Montana has eight different licensure options for aspiring teachers, depending on your background and what you want to teach. If you want to become a teacher through an alternate route, you should apply for the Class 5 license. Let's take a look at the steps required for this license.
Requirements for Alternative Route Teachers in Montana
|Average Salary for Teachers Montana (2017)*|| $28,860 (Preschool)
$52,610 (Elementary School)
$53,910 (Middle School)
$51,290 (Secondary School)
|Required Degree||Bachelor's Degree|
|Testing Requirements||Praxis Content Knowledge exam|
Source: *U.S. Bureau of Labor Statistics
Step 1: Complete Education
In order to begin any type of licensure process in Montana, you must complete a bachelor's degree program. This can be in any major, provided it is from an accredited college or university. It is best that you attend a college in Montana to avoid any questions or hiccups in the transcript process. However, so long as the college program is an accredited one and in good standing, there shouldn't be an issue. It's best to consider licensure in the area in which you majored. For instance, it would not make much sense to want to teach chemistry if you majored in art.
Step 2: Complete Educator Preparation Program (EPP)
In Montana, there are several EPPs that have been approved by the Office of Public Instruction (OPI). These programs will include several education courses and pedagogy theory courses. For the most part, these programs are tailored for the individual, since each prospective teacher's background will be different based on his/her bachelor's degree program and what s/he would like to teach. So if you would like to teach elementary school, you will find courses pertaining to elementary education and working in elementary schools. These programs also include student teaching, during which you'll spend time in the classroom working with real students under the tutelage of a licensed teacher.
During this time, you will want to complete the corresponding Praxis exam for the endorsement you are seeking. So for that elementary education, you will either take the Early Childhood Education or the Elementary Education: Content Knowledge exam, depending on the grade you want to teach. Secondary school teachers will focus their endorsement on the subject they will teach, such as art, biology, English, etc.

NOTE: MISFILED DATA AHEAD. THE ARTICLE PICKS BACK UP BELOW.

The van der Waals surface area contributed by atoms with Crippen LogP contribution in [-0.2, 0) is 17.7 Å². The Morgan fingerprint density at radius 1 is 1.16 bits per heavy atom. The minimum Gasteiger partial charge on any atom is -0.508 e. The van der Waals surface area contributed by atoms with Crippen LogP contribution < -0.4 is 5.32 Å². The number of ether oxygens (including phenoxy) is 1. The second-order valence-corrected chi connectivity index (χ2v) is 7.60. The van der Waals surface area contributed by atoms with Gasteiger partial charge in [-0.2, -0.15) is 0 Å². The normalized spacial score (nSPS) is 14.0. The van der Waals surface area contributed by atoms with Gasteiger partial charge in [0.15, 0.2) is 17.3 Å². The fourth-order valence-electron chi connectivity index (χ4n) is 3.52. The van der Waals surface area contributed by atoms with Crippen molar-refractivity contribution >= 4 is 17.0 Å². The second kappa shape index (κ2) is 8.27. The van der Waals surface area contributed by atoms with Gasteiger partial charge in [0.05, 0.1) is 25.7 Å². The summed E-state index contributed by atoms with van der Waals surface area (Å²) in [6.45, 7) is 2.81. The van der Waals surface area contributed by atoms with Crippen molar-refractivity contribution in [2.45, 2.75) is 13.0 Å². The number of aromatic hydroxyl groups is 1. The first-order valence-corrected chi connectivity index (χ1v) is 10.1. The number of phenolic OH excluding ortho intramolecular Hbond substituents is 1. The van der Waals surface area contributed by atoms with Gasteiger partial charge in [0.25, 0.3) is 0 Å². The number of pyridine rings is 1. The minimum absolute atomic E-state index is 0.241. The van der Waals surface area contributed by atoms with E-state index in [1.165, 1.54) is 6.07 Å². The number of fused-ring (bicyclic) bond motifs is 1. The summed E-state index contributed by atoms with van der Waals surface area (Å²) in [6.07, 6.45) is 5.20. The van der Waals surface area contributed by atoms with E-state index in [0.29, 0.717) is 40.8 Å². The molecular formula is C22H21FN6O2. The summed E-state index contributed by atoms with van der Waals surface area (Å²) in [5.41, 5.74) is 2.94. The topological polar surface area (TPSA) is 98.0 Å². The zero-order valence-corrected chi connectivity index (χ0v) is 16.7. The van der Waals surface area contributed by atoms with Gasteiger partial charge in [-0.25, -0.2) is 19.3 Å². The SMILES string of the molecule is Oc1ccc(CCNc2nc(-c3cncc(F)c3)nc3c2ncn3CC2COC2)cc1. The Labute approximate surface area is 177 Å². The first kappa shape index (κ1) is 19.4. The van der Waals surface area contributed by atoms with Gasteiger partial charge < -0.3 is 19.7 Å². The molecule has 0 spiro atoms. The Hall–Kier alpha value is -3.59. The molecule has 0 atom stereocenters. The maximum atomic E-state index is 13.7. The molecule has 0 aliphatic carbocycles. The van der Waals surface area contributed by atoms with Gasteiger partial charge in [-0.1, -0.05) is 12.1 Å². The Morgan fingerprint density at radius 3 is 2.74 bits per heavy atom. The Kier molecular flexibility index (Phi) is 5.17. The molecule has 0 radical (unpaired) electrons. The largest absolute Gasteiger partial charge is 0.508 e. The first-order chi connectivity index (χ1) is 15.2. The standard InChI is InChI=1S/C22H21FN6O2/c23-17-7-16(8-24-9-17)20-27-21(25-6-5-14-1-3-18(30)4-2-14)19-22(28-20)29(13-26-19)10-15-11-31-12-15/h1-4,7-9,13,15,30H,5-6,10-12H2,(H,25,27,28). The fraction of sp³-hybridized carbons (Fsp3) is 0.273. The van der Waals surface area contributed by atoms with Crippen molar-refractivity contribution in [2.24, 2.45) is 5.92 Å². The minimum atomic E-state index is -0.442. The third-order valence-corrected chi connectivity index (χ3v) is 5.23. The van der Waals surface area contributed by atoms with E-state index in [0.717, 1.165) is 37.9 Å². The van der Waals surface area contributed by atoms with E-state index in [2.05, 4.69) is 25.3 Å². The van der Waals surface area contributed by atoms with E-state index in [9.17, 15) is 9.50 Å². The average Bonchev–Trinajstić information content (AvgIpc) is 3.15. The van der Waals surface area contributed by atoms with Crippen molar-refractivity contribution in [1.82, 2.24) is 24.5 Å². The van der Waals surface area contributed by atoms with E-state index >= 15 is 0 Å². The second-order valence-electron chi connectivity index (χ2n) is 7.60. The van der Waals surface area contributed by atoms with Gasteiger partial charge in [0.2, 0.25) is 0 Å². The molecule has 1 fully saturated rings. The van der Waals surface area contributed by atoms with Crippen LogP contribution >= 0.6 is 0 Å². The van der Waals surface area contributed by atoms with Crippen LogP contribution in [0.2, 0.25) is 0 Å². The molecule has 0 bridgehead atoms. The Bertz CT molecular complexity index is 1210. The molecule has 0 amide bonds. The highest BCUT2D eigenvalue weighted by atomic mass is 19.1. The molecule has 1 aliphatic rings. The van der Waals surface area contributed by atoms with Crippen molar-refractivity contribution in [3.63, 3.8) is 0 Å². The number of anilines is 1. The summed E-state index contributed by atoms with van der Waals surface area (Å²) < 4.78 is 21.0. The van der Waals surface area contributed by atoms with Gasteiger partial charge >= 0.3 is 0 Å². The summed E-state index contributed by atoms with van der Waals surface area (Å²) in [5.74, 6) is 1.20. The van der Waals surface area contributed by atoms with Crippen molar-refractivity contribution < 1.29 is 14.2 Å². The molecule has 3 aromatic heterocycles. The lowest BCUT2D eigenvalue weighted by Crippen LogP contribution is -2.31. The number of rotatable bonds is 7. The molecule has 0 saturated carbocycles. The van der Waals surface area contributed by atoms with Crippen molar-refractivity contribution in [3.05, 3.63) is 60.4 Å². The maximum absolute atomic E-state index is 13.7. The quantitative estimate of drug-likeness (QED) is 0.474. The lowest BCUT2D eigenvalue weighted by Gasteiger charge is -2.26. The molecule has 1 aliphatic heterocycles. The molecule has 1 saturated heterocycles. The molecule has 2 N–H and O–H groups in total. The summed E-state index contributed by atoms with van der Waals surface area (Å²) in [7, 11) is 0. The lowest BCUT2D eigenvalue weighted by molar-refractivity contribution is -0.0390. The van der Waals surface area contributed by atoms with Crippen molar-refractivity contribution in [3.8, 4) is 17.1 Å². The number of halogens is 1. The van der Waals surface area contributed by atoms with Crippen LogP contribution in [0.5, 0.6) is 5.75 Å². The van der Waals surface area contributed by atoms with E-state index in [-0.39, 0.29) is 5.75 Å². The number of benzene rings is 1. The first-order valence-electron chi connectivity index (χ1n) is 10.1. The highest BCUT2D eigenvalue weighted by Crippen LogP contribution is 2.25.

Step 3: Complete Indian Hub
Since Montana is a largely Native-American-populated area, prospective teachers must complete the Introduction to Indian Education for All in Montana course. This is available for free online through the Montana Learning Hub. This is a self-paced lesson, and it counts as two renewal credits once completed.
Step 4: Complete Background Checks
Similar to other states, Montana asks that all school teachers be fingerprinted and submit to a background check. In order to do this, you will need to have separate checks conducted for the OPI and then an additional one for your school district after hire. These agencies will not share information with each other. For licensure, you'll need to get fingerprinted at a local law enforcement agency or identification agency. Depending on where this is done, there may be a fee. It is recommended that two fingerprinting cards be completed, in case one is illegible.
You will then mail these fingerprint cards along with a check for $27.25 to the Montana Department of Justice. They will run the background check for you. Be sure not to send your fingerprints to the OPI, as they will be sent back.
Certification Resources for Alternative Licensure Teachers in Montana
Though there are no specific exams listed in this article, you will need to take a Praxis exam at some point for certification. Here is a link that can take you to several Praxis-focused study guides.